War of the Rebellion: Serial 046 Page 0095 Chapter XL. GENERAL REPORTS.

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tide and locality, admit a rapid concentration of force from one point to the other?

12th. Which of those three lines of approach was most vital to Charleston?

13th. Might not the enemy have intended a feint on Morris Island, and then a rapid concentration on James Island?

14th. How long would it have then required him to take possession of it, and what would have been result as to the safety of Charleston and its harbor, by establishing his batteries from Fort Johnston to Battery Glover?

15th. How could we have then maintained our communications with Sumter and Morris Island, his iron-clads having command, meanwhile, of the outer harbor?

16th. Was it not a fortunate circumstance the enemy attacked Morris instead of James Island?

17th. From the apparent number of troops and vessels in North Edisto, about the 10th of July last, was it not possible for the enemy to have concentrated his forces rapidly on james Island, and attempt to cross the Upper Stono, to march into Saint Andrew's Parish?

18th. Was it not, then, necessary to guard also that line of approach?

19th. From the small force of infantry in the Second, Third, and Fourth Military Districts, and the difficulties and insufficiency of our means of transportation, could much assistance have been expected or derived from them?

20th. Were not the forces in the Second and Third Districts absolutely required where they were, to the last moment, to guard our important communication with Savannah?

21st. When did they get hete, and how many?

22nd. How much infantry force was in georgia?

23rd. How many came from there?

24th. When did they arrive?

25th. Did not, in your judgment, these headquarters do all that our restricted means permitted to be done, to afford you all the aid possible from other districts, and, so far as you are aware, even from North Carolina, and from the Government itself at Richmond? (See my telegrams on the subject, if you desire.)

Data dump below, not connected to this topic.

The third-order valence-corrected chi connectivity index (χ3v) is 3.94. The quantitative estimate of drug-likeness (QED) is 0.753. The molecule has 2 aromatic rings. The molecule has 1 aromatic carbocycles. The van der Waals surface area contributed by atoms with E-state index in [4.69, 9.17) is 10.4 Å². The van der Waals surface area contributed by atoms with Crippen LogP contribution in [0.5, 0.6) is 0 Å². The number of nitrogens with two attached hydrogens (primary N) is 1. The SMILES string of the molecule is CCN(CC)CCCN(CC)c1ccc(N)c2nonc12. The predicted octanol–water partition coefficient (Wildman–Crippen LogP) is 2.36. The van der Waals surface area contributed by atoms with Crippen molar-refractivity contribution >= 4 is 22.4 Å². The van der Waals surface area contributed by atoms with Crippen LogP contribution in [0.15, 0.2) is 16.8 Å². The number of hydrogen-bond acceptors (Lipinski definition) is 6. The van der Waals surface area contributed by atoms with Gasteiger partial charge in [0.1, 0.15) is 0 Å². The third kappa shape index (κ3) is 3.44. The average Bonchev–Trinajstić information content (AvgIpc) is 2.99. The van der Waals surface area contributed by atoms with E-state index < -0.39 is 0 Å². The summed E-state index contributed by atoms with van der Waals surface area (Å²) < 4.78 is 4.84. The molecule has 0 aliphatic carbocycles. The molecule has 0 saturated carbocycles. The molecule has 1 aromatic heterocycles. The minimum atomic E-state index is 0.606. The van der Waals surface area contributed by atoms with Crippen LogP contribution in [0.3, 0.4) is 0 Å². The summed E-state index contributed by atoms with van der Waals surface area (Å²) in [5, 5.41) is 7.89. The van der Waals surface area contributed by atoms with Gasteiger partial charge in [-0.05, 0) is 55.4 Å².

26th. Did not these headquarters object most strenuously, to the last, in sending troops, in April and May, to the State of Mississippi, stating the enemy's force was still too great in this department, and such a depletion would endanger Charleston or Savannah, or their communications with each other?

27th. Did not the War Department insist, on the contrary, that the enemy's forces had been greatly reduced, if not mostly withdrawn, to attack Mobile or re-enforce Banks on the Mississippi River?

28th. Was not the truth of this information doubted, if not denied, at these headquarters?

29th. Were not ample calls made, during the last six months, for negro labor to construct all the works required for the complete defense of Charleston?

30th. Were those calls answered satisfactorily?

31st. With those works completed and armed, and the troops we had then in this district, would not Charleston have been safe until re-enforcements could have been sent from other points for its prolonged defense?